Answer: It’s complicated — and a potentially explosive subject.
Off the cuff, there’s a few big questions to unpack:
As directories and lists capture more page one SERP territory, they’re looking to cash in. One publisher literally told us they’d consider putting us on one of their lists if we paid them $3,500. Does Google care about that? Worse, at what point does commercial SEO become a pay-to-play situation, whereby if you want your company on a SERP, you have to pay your way onto someone else’s page?
When should you stop investing in certain commercial landing pages? Like I said, commercial pages are going extinct on the SERP for one of our most important keywords, “content marketing agency.” For now, we’re in position three. But we’ve seen all but one of our competitors get knocked onto page two. What happens then?
I can’t answer these questions confidently, but here goes:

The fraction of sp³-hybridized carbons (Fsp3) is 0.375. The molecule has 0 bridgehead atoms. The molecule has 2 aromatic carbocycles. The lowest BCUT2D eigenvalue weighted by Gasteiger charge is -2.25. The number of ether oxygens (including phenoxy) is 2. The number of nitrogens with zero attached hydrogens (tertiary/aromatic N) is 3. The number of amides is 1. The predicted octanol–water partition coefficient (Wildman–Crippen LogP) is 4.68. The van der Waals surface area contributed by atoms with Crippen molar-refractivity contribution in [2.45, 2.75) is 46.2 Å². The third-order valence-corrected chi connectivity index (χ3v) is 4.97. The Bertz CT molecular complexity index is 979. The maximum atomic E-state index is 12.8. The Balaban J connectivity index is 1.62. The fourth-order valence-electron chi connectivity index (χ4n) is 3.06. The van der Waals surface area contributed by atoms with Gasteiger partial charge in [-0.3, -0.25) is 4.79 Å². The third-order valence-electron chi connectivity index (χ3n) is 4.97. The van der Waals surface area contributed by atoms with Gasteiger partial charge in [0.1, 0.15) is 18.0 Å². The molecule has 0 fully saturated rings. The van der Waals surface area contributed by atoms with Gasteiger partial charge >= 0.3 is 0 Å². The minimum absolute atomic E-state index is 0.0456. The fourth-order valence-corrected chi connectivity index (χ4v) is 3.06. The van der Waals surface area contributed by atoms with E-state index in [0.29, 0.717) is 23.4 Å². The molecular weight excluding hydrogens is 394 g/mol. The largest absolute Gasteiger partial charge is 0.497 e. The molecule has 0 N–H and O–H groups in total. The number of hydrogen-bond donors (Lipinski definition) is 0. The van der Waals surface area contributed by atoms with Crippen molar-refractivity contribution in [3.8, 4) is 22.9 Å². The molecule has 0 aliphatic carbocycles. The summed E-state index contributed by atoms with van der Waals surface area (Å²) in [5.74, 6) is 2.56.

I like to think the answer to the first question is that Google will catch on to what’s happening here, and start penalizing lists and directories that are presenting results based on who’s paying them, as opposed to what might actually be the best, most meaningful result for that query. But I have no idea if or how Google will do that.
For the second question, we’d have to shift our keyword target. At some point, we may need to bow out and understand where we can’t compete with these directories head-on, and assess whether there’s another keyword of equal value that we should target instead.
My first answer is hopeful and tenuous, and my second opens the floodgates to a whole lot of future work. But unfortunately, that’s the best we can do right now.
The final takeaways
Yes, there is some evidence that lists are now more prominent on page one for commercial keywords.
Yes, there is something you can and should do about it — and as always with organic SEO, you have to keep playing the game and run alongside the SERPs. Improve your rankings in directories. Get listed in new directories. Make some lists. Trade some backlinks. Get wily and start infiltrating some SERPs.
And no, we don’t quite know what this means for the future of SEO.
All you can really do is stay informed, stay data-driven, and keep updating your strategies to have a fighting chance of maintaining some sort of presence on page one for your most important commercial keywords.